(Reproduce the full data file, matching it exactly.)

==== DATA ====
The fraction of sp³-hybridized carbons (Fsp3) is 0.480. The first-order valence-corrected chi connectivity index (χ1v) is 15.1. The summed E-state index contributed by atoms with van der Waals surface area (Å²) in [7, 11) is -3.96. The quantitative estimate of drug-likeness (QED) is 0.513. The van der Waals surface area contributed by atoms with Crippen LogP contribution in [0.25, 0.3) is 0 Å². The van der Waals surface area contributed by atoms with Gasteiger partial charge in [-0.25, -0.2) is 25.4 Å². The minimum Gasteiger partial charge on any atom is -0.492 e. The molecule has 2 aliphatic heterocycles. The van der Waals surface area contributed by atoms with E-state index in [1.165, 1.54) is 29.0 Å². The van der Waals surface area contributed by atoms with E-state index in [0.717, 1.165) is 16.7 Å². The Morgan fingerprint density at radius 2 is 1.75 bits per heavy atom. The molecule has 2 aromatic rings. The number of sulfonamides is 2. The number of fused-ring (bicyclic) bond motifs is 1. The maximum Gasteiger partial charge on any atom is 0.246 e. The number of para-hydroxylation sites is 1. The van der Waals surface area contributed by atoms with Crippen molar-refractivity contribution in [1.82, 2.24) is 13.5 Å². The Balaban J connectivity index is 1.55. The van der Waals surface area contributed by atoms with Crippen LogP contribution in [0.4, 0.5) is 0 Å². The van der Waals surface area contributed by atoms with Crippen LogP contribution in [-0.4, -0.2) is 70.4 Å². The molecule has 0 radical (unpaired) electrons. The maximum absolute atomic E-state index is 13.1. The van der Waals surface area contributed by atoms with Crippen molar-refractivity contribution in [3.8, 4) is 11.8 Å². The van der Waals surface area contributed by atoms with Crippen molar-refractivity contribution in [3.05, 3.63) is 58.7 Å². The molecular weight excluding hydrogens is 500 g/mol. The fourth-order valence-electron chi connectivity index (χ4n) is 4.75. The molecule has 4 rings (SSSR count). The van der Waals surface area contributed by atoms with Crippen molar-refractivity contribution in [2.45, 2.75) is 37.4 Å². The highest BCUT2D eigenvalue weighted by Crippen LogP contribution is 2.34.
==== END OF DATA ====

The fraction of sp³-hybridized carbons (Fsp3) is 0.480. The first-order valence-corrected chi connectivity index (χ1v) is 15.1. The summed E-state index contributed by atoms with van der Waals surface area (Å²) in [7, 11) is -3.96. The quantitative estimate of drug-likeness (QED) is 0.513. The van der Waals surface area contributed by atoms with Crippen LogP contribution in [0.25, 0.3) is 0 Å². The van der Waals surface area contributed by atoms with Gasteiger partial charge in [-0.25, -0.2) is 25.4 Å². The minimum Gasteiger partial charge on any atom is -0.492 e. The molecule has 2 aliphatic heterocycles. The van der Waals surface area contributed by atoms with E-state index in [1.165, 1.54) is 29.0 Å². The van der Waals surface area contributed by atoms with E-state index in [0.717, 1.165) is 16.7 Å². The Morgan fingerprint density at radius 2 is 1.75 bits per heavy atom. The molecule has 2 aromatic rings. The number of sulfonamides is 2. The number of fused-ring (bicyclic) bond motifs is 1. The maximum Gasteiger partial charge on any atom is 0.246 e. The number of para-hydroxylation sites is 1. The van der Waals surface area contributed by atoms with Crippen molar-refractivity contribution in [1.82, 2.24) is 13.5 Å². The Balaban J connectivity index is 1.55. The van der Waals surface area contributed by atoms with Crippen LogP contribution in [0.4, 0.5) is 0 Å². The van der Waals surface area contributed by atoms with Crippen LogP contribution in [-0.4, -0.2) is 70.4 Å². The molecule has 0 radical (unpaired) electrons. The maximum absolute atomic E-state index is 13.1. The van der Waals surface area contributed by atoms with Crippen molar-refractivity contribution in [3.8, 4) is 11.8 Å². The van der Waals surface area contributed by atoms with Crippen molar-refractivity contribution in [3.05, 3.63) is 58.7 Å². The molecular weight excluding hydrogens is 500 g/mol. The fourth-order valence-electron chi connectivity index (χ4n) is 4.75. The molecule has 4 rings (SSSR count). The van der Waals surface area contributed by atoms with Crippen molar-refractivity contribution in [2.45, 2.75) is 37.4 Å². The highest BCUT2D eigenvalue weighted by Crippen LogP contribution is 2.34.